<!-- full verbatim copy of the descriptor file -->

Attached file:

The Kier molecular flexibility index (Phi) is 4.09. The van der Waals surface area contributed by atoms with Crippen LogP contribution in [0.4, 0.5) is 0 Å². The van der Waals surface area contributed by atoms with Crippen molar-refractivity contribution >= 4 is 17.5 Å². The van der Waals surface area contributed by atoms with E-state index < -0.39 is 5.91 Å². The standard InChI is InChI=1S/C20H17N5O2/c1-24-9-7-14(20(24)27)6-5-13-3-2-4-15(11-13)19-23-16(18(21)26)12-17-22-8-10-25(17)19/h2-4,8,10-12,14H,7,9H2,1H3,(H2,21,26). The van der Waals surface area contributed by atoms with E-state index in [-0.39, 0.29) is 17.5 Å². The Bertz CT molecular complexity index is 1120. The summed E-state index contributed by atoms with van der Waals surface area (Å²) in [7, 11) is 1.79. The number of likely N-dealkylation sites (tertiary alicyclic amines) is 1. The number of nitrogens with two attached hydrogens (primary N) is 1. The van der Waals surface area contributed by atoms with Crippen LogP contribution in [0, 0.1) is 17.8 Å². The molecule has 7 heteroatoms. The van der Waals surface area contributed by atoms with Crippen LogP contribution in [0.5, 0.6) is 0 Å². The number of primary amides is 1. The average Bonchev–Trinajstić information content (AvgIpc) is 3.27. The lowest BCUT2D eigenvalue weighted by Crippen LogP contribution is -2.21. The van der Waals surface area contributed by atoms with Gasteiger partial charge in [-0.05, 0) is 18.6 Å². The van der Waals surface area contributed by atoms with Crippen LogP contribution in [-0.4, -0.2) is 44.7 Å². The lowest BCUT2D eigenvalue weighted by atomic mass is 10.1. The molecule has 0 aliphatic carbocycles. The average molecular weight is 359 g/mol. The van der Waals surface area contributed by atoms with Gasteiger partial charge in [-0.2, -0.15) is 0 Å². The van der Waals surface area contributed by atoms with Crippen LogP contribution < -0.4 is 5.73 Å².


The Kier molecular flexibility index (Phi) is 4.09. The van der Waals surface area contributed by atoms with Crippen LogP contribution in [0.4, 0.5) is 0 Å². The van der Waals surface area contributed by atoms with Crippen molar-refractivity contribution >= 4 is 17.5 Å². The van der Waals surface area contributed by atoms with E-state index < -0.39 is 5.91 Å². The standard InChI is InChI=1S/C20H17N5O2/c1-24-9-7-14(20(24)27)6-5-13-3-2-4-15(11-13)19-23-16(18(21)26)12-17-22-8-10-25(17)19/h2-4,8,10-12,14H,7,9H2,1H3,(H2,21,26). The van der Waals surface area contributed by atoms with E-state index in [-0.39, 0.29) is 17.5 Å². The Bertz CT molecular complexity index is 1120. The summed E-state index contributed by atoms with van der Waals surface area (Å²) in [7, 11) is 1.79. The number of likely N-dealkylation sites (tertiary alicyclic amines) is 1. The number of nitrogens with two attached hydrogens (primary N) is 1. The van der Waals surface area contributed by atoms with Crippen LogP contribution in [0, 0.1) is 17.8 Å². The molecule has 7 heteroatoms. The van der Waals surface area contributed by atoms with Crippen LogP contribution in [0.5, 0.6) is 0 Å². The number of primary amides is 1. The average Bonchev–Trinajstić information content (AvgIpc) is 3.27. The lowest BCUT2D eigenvalue weighted by Crippen LogP contribution is -2.21. The van der Waals surface area contributed by atoms with Gasteiger partial charge in [-0.05, 0) is 18.6 Å². The van der Waals surface area contributed by atoms with Crippen LogP contribution in [-0.4, -0.2) is 44.7 Å². The lowest BCUT2D eigenvalue weighted by atomic mass is 10.1. The molecule has 0 aliphatic carbocycles. The average molecular weight is 359 g/mol. The van der Waals surface area contributed by atoms with Gasteiger partial charge in [-0.2, -0.15) is 0 Å². The van der Waals surface area contributed by atoms with Crippen LogP contribution < -0.4 is 5.73 Å².